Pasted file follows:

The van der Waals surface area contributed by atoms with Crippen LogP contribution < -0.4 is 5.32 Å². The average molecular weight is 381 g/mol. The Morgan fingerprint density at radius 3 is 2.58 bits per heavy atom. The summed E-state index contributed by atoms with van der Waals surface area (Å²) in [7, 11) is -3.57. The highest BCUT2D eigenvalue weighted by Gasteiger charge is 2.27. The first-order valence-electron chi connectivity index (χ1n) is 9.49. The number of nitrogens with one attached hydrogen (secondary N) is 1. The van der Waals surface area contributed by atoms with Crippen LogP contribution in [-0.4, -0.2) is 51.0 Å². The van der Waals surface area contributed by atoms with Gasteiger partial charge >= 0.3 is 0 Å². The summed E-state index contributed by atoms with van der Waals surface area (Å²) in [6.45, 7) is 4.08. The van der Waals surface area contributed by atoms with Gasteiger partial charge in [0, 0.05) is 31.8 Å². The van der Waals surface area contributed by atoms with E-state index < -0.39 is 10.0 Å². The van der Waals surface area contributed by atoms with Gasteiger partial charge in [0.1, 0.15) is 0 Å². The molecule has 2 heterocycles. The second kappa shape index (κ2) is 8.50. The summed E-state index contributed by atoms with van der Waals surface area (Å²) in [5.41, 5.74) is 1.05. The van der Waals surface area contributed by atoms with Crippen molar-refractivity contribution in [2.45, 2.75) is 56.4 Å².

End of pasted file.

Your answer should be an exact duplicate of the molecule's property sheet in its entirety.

The van der Waals surface area contributed by atoms with Crippen LogP contribution < -0.4 is 5.32 Å². The average molecular weight is 381 g/mol. The Morgan fingerprint density at radius 3 is 2.58 bits per heavy atom. The summed E-state index contributed by atoms with van der Waals surface area (Å²) in [7, 11) is -3.57. The highest BCUT2D eigenvalue weighted by Gasteiger charge is 2.27. The first-order valence-electron chi connectivity index (χ1n) is 9.49. The number of nitrogens with one attached hydrogen (secondary N) is 1. The van der Waals surface area contributed by atoms with Crippen LogP contribution in [-0.4, -0.2) is 51.0 Å². The van der Waals surface area contributed by atoms with Gasteiger partial charge >= 0.3 is 0 Å². The summed E-state index contributed by atoms with van der Waals surface area (Å²) in [6.45, 7) is 4.08. The van der Waals surface area contributed by atoms with Gasteiger partial charge in [0, 0.05) is 31.8 Å². The van der Waals surface area contributed by atoms with E-state index < -0.39 is 10.0 Å². The van der Waals surface area contributed by atoms with Gasteiger partial charge in [0.1, 0.15) is 0 Å². The molecule has 2 heterocycles. The second kappa shape index (κ2) is 8.50. The summed E-state index contributed by atoms with van der Waals surface area (Å²) in [5.41, 5.74) is 1.05. The van der Waals surface area contributed by atoms with Crippen molar-refractivity contribution in [2.45, 2.75) is 56.4 Å².